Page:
3. The Sub-divisioal Officer (opposite party No. 3) visited the mill with-out any notice to the petitioner on the complaint of Shri Durga Madhab Meha-patra, a co-villager of the petitioner and communicated to the petitioner as per Annexure-11 that the complainant was facing difficulties due to the running of the holler and directed that it should be shifted from the spot within fifteen days, failing which the licences-would be can-celled. In Annexure-11 even the name of the complainant had not been disclosed and what were his difficulties had not been expressed. Thus a 'vague notice had been given to the petitioner. The petitioner appealed to the Collector and was intimated as per Annexure-12. that the Collector had ordered that the licence of the petitioner would not be rpnewed in view of the local objection; Thereafter, the Inspector of Supplies as per An-nexure-14, has directed the petitioner to stop the mill as his licence has not been renewed for this year, failing which action will be taken against him.

4. Mr. Rath has submitted before us that the impugned orders had been pass-ed deviating from the principles of natural justice and without making any enquiry into the complaint and without giving the petitioner an opportunity of feeing heard. He contends that the spirit of the statute and the Rules made thereunder would clearly indicate that although the expression 'may'', has been used while providing that the Licensing-Officer may renew the licence, this expression would mean, in the context, that other conditions including the deposit of renewal fee being fulfilled, renewal of the licence is obligatory. The Learned Additional Government Advocate has.' however contended that In view of the objection raised and the inconvenience caused to the complainant and as the running of the huller at the place to which it had been shifted would be detrimental to the public interest and would be hazardous to the community, the appropriate authority had the right to cancel the licence or to renew or not to renew a licence of this nature;

5. Section 6 of the Act reads;

'6; Grant of licences.--(1) Any owner of an existing rice mill or oi a rice mill in respect of which a permit granted under Section 5 is effective may make an application to the Licensing officer for the grant of a licence for carrying on rice-miffing operation in that rice mill.

2. Every application under Sub-section (1) shall be made in the prescribed form and shall contain the particulars regarding the location of the rice mill, the size and type thereof and such other particulars as may be prescribed.

3. On receipt of any such application for the grant of a licence the Licensing Officer shall grant the licence on such conditions (including such conditions as to improvements to existing machinery, replacement of existing machinery arid use of improved methods of rice-milling as may be necessary to eliminate waste, obtain maximum production and improve quality and conditions relating to the polishing of rice) on payment of such fees and on the de-posit of such sum if any as security for the due performance of the conditions as may be prescribed.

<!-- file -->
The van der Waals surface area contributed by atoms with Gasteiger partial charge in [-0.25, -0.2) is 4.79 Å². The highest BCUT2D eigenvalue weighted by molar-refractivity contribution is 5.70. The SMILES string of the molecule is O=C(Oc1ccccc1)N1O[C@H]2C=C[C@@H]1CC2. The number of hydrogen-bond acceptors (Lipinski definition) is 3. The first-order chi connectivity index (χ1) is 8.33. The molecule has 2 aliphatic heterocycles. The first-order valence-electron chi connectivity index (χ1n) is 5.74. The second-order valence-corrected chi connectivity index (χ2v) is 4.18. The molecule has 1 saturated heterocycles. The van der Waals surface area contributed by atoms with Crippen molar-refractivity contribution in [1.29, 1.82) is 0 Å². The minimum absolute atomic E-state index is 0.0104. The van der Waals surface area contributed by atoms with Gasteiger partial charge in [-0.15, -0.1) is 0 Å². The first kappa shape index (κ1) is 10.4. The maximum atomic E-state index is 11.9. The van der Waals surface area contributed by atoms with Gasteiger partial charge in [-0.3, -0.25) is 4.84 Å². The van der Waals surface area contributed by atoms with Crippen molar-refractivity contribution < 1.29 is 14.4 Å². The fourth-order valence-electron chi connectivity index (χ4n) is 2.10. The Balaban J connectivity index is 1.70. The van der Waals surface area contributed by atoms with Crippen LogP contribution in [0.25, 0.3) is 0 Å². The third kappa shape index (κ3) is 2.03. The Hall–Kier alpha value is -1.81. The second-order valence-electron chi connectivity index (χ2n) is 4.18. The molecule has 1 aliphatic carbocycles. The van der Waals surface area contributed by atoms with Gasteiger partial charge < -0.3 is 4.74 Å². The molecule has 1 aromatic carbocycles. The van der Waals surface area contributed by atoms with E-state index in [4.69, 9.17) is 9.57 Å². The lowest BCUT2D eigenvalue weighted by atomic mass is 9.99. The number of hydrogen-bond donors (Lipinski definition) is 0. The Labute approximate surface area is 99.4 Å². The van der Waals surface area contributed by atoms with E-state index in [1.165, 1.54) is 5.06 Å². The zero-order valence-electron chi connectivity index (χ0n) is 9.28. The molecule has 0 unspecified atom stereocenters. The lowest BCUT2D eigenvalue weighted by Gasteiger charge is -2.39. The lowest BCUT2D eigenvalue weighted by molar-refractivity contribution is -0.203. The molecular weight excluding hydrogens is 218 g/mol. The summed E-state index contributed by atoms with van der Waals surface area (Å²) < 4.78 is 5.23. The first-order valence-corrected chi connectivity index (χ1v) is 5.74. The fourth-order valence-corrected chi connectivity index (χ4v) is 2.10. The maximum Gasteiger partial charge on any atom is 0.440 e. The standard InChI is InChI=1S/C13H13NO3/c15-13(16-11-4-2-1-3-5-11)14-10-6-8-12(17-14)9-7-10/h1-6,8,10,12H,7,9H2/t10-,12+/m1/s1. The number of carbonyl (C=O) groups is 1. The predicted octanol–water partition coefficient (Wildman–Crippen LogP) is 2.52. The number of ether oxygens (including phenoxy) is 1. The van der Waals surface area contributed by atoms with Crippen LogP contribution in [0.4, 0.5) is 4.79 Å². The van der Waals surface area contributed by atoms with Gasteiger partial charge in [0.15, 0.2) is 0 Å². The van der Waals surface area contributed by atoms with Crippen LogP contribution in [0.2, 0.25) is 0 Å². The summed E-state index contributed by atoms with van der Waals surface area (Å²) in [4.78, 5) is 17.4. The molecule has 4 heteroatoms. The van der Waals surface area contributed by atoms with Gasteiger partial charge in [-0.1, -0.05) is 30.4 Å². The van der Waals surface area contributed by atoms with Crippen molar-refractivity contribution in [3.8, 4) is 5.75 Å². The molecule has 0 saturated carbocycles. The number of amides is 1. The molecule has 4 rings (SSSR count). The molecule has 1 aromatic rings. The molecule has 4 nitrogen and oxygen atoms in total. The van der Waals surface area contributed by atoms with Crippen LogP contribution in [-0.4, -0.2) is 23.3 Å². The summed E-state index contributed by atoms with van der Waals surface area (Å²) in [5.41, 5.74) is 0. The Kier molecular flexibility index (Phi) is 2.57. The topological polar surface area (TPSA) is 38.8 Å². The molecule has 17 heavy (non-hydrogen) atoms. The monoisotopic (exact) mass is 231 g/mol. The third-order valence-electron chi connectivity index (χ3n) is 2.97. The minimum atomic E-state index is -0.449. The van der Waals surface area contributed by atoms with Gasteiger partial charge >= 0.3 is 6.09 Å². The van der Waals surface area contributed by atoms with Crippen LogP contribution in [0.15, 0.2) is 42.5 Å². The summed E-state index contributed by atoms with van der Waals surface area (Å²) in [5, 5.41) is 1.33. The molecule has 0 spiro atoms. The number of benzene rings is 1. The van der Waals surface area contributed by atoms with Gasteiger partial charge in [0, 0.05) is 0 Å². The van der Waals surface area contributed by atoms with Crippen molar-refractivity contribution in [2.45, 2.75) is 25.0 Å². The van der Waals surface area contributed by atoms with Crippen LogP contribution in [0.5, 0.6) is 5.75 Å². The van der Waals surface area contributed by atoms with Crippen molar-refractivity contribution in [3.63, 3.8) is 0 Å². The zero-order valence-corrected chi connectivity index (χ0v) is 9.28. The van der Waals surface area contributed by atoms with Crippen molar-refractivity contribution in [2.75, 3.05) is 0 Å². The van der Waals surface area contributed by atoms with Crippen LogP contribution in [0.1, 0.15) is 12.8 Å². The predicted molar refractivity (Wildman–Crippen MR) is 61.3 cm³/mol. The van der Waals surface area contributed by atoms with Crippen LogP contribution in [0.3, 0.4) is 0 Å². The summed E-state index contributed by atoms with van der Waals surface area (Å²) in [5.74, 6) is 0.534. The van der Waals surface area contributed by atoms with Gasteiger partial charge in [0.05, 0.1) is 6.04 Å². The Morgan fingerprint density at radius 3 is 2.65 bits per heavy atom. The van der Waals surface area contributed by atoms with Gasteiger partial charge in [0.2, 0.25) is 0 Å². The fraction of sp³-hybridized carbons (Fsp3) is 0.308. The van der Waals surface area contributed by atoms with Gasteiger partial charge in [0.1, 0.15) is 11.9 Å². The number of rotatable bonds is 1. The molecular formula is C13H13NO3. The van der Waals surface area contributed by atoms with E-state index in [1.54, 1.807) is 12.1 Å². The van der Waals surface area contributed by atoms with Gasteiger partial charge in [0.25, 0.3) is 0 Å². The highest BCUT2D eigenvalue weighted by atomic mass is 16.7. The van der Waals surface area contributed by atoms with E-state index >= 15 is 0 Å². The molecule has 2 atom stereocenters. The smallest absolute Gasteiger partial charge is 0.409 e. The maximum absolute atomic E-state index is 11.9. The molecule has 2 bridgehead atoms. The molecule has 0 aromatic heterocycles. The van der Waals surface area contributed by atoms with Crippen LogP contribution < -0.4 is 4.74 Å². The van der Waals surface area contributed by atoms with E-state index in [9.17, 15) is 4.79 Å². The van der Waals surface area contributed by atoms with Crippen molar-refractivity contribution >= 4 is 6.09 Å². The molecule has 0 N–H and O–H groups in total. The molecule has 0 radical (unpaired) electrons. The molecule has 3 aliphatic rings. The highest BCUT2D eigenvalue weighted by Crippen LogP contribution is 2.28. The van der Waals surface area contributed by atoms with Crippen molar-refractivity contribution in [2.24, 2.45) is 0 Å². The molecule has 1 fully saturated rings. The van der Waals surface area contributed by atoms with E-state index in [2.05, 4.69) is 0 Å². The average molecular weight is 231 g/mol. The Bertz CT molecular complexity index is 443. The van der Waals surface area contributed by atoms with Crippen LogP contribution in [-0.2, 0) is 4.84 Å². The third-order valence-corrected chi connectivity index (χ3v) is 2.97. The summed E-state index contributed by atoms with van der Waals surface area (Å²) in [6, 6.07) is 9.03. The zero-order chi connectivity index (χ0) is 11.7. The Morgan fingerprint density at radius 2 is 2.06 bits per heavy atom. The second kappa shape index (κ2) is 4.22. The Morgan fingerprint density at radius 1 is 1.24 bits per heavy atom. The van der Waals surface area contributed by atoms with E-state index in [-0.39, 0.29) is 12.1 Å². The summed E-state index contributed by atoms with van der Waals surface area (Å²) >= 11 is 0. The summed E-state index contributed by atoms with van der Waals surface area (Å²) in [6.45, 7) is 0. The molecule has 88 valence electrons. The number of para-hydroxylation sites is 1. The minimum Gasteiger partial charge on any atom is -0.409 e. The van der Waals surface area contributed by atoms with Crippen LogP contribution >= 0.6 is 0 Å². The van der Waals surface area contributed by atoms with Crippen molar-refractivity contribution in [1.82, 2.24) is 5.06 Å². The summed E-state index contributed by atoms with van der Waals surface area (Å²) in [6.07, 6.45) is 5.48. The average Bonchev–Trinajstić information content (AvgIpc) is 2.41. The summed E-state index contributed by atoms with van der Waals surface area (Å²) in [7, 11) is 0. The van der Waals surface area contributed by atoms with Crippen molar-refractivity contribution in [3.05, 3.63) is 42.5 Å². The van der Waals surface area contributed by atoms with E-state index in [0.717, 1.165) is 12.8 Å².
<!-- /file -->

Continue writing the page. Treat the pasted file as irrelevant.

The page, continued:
4. A licence granted under this section shall be valid for the period specified therein and may be renewed from time to time for such period and on payment of such fees and on such conditions (including such conditions as to improvements to existing machinery, replacement, of existing machinery and use of improved methods of rice-milling, as may be necessary to eliminate wastes obtain maximum production and improve quality) as may be prescribed: Provided that if in a mill in respect of which a licence has been granted under Sub-section (3) rice-milling operations are not carried on for a continuous period of one year at any time after the commencement of the Rice-Milling Industry (Regulation) Amendment Act, 1968. then, such licence shall cease to be valid upon the expiry of the said period of one year and a fresh licence shall be necessary for carrying on rice-milling operations in that mill.'

As provided in Section 6, the licence shall be valid for the specified period and may be renewed from time to time for such period and on payment of such fees and on such conditions as may be prescribed. No material has been placed before us that any condition of the licence or any statutory provision has been infringed,

6. In p. p. Enterprises v. Union of India, AIR 1982 SC 1016. the Supreme Court has laid down, (at p. 1019):

'A person has a right to carry on any occupation, trade or business and the only restriction on this unfettered right is the authority of the State to make a taw imposing reasonable restrictions under Clause (6). The expression 'reasonable restrictions' signifies that the limitation imposed on a person in enjoyment of that right should not be arbitrary or of an excessive nature beyond what is required in the interest of the public. No cut and dry test can be applied to each individual statute impugned, nor an abstract standard or general pattern of reasonableness can be laid down as applicable in all cases. The Court in each case has to strike a proper balance between the freedom guaranteed by Article 19(1)(g) and the social control permitted by Clause (6) of Article 19.........'